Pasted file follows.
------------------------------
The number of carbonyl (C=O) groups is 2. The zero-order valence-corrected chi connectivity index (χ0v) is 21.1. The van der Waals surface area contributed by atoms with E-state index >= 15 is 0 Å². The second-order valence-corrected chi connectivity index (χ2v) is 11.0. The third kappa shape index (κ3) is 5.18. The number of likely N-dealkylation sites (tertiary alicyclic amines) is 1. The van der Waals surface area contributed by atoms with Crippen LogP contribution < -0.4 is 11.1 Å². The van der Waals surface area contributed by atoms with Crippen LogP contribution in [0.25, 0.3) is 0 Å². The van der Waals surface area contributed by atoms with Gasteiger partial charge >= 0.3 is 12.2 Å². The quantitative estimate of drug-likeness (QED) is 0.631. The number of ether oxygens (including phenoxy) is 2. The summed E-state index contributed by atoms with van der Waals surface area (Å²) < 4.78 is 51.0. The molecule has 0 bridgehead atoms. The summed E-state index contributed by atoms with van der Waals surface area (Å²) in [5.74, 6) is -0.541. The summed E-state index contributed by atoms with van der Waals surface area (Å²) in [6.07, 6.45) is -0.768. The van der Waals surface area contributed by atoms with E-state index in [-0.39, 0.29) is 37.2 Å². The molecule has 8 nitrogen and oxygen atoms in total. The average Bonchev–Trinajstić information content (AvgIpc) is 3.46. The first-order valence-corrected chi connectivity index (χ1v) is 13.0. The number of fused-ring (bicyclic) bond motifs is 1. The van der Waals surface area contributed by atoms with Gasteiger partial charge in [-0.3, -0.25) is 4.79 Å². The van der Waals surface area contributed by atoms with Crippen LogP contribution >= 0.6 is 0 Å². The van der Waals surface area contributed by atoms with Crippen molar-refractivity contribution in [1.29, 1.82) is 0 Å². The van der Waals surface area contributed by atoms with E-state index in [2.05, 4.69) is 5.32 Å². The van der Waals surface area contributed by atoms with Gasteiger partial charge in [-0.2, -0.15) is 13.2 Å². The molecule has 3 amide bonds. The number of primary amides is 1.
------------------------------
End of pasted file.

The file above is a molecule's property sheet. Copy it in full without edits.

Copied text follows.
The number of carbonyl (C=O) groups is 2. The zero-order valence-corrected chi connectivity index (χ0v) is 21.1. The van der Waals surface area contributed by atoms with E-state index >= 15 is 0 Å². The second-order valence-corrected chi connectivity index (χ2v) is 11.0. The third kappa shape index (κ3) is 5.18. The number of likely N-dealkylation sites (tertiary alicyclic amines) is 1. The van der Waals surface area contributed by atoms with Crippen LogP contribution < -0.4 is 11.1 Å². The van der Waals surface area contributed by atoms with Crippen LogP contribution in [0.25, 0.3) is 0 Å². The van der Waals surface area contributed by atoms with Gasteiger partial charge >= 0.3 is 12.2 Å². The quantitative estimate of drug-likeness (QED) is 0.631. The number of ether oxygens (including phenoxy) is 2. The summed E-state index contributed by atoms with van der Waals surface area (Å²) < 4.78 is 51.0. The molecule has 0 bridgehead atoms. The summed E-state index contributed by atoms with van der Waals surface area (Å²) in [5.74, 6) is -0.541. The summed E-state index contributed by atoms with van der Waals surface area (Å²) in [6.07, 6.45) is -0.768. The van der Waals surface area contributed by atoms with E-state index in [-0.39, 0.29) is 37.2 Å². The molecule has 8 nitrogen and oxygen atoms in total. The average Bonchev–Trinajstić information content (AvgIpc) is 3.46. The first-order valence-corrected chi connectivity index (χ1v) is 13.0. The number of fused-ring (bicyclic) bond motifs is 1. The van der Waals surface area contributed by atoms with Gasteiger partial charge in [-0.3, -0.25) is 4.79 Å². The van der Waals surface area contributed by atoms with Crippen LogP contribution >= 0.6 is 0 Å². The van der Waals surface area contributed by atoms with Crippen molar-refractivity contribution in [1.29, 1.82) is 0 Å². The van der Waals surface area contributed by atoms with E-state index in [2.05, 4.69) is 5.32 Å². The van der Waals surface area contributed by atoms with Gasteiger partial charge in [-0.2, -0.15) is 13.2 Å². The molecule has 3 amide bonds. The number of primary amides is 1.